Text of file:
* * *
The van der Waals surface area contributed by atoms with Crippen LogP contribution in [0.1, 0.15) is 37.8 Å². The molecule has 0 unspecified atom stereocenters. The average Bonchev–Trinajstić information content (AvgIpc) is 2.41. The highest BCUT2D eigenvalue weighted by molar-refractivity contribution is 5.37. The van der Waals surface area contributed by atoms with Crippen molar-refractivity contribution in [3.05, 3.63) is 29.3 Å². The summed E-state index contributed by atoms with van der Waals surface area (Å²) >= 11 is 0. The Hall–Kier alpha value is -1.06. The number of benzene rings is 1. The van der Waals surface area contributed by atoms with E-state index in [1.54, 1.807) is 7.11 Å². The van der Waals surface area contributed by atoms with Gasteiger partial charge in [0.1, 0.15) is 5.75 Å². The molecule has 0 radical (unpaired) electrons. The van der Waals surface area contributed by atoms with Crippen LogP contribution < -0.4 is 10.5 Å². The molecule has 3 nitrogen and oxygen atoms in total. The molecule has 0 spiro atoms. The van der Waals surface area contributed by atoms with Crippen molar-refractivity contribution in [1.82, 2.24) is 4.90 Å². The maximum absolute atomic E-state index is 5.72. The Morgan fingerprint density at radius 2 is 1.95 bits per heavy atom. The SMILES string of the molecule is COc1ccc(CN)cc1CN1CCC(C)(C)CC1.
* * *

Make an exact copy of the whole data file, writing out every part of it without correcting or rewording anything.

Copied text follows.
The van der Waals surface area contributed by atoms with Crippen LogP contribution in [0.1, 0.15) is 37.8 Å². The molecule has 0 unspecified atom stereocenters. The average Bonchev–Trinajstić information content (AvgIpc) is 2.41. The highest BCUT2D eigenvalue weighted by molar-refractivity contribution is 5.37. The van der Waals surface area contributed by atoms with Crippen molar-refractivity contribution in [3.05, 3.63) is 29.3 Å². The summed E-state index contributed by atoms with van der Waals surface area (Å²) >= 11 is 0. The Hall–Kier alpha value is -1.06. The number of benzene rings is 1. The van der Waals surface area contributed by atoms with E-state index in [1.54, 1.807) is 7.11 Å². The van der Waals surface area contributed by atoms with Gasteiger partial charge in [0.1, 0.15) is 5.75 Å². The molecule has 0 radical (unpaired) electrons. The van der Waals surface area contributed by atoms with Crippen LogP contribution < -0.4 is 10.5 Å². The molecule has 3 nitrogen and oxygen atoms in total. The molecule has 0 spiro atoms. The van der Waals surface area contributed by atoms with Crippen molar-refractivity contribution in [1.82, 2.24) is 4.90 Å². The maximum absolute atomic E-state index is 5.72. The Morgan fingerprint density at radius 2 is 1.95 bits per heavy atom. The SMILES string of the molecule is COc1ccc(CN)cc1CN1CCC(C)(C)CC1.